Dave Barclay – since last November, the owner of the Valley Greyhound Stadium – has announced that he has struck a deal that will see the track aiming to become Greyhound Board of Great Britain (GBGB) licensed by January 2024. The track will continue to be leased back to the former owner, Malcolm Tams, to operate as an independent track while the stadium is upgraded to meet GBGB licensing standards. (Click here to read more more about development of the stadium’s facilities).
The Valley is currently a ‘flapping’ track, licensed by the local authority, where amateur trainers run their own greyhounds.
“I know that a lot of locals have been looking for some certainty about the future,” said Malcolm Tams. “I hope that the timetable will give people the confidence to invest in greyhounds to keep flapping right up to the end of next year.”
In 2024, licensed racing will see professional trainers running dogs for appearance and prize money that is ultimately funded by high street bookmakers and media rights companies. Two main media rights companies, ARC and SIS, pay greyhound tracks for the right to broadcast their races live, not only into high street betting shops, but online around the world.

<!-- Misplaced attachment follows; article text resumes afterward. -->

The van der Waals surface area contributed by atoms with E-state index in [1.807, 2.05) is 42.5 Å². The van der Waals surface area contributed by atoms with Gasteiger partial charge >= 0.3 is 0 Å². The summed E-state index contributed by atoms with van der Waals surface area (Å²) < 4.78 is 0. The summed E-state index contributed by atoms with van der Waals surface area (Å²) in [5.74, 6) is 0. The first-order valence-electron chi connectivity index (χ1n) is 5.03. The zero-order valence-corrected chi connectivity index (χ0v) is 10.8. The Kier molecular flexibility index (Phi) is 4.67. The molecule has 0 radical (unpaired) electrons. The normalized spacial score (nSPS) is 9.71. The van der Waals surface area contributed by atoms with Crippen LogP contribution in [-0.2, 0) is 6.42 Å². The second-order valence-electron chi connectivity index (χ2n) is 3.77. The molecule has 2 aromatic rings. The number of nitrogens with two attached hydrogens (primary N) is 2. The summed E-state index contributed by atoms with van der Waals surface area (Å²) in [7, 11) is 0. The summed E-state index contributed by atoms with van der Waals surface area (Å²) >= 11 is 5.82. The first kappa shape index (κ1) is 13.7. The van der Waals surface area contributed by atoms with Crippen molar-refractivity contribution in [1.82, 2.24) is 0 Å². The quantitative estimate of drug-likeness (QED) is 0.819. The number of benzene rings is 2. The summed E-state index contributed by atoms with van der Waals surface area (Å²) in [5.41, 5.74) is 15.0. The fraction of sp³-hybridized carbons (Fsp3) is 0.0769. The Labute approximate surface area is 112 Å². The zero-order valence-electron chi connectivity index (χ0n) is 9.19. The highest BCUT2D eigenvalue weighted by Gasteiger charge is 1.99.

Four of the biggest greyhound stadiums that were affiliated to SIS have announced that they will transfer to ARC by 2024 and a fifth SIS-affiliated track, Central Park, will switch to ARC as early as 2023. This means that SIS, which has deals to provide live coverage of UK greyhound racing to many overseas markets, would be facing a shortage of races that they would be able to broadcast. Dave Barclay has confirmed that he has signed a contract with SIS for The Valley to help plug the gap.
“Eventually, I’d like to think we could race up to four times a week,” said Dave Barclay, who is the owner and promoter of the highly-successful GBGB-licensed track at Harlow in Essex.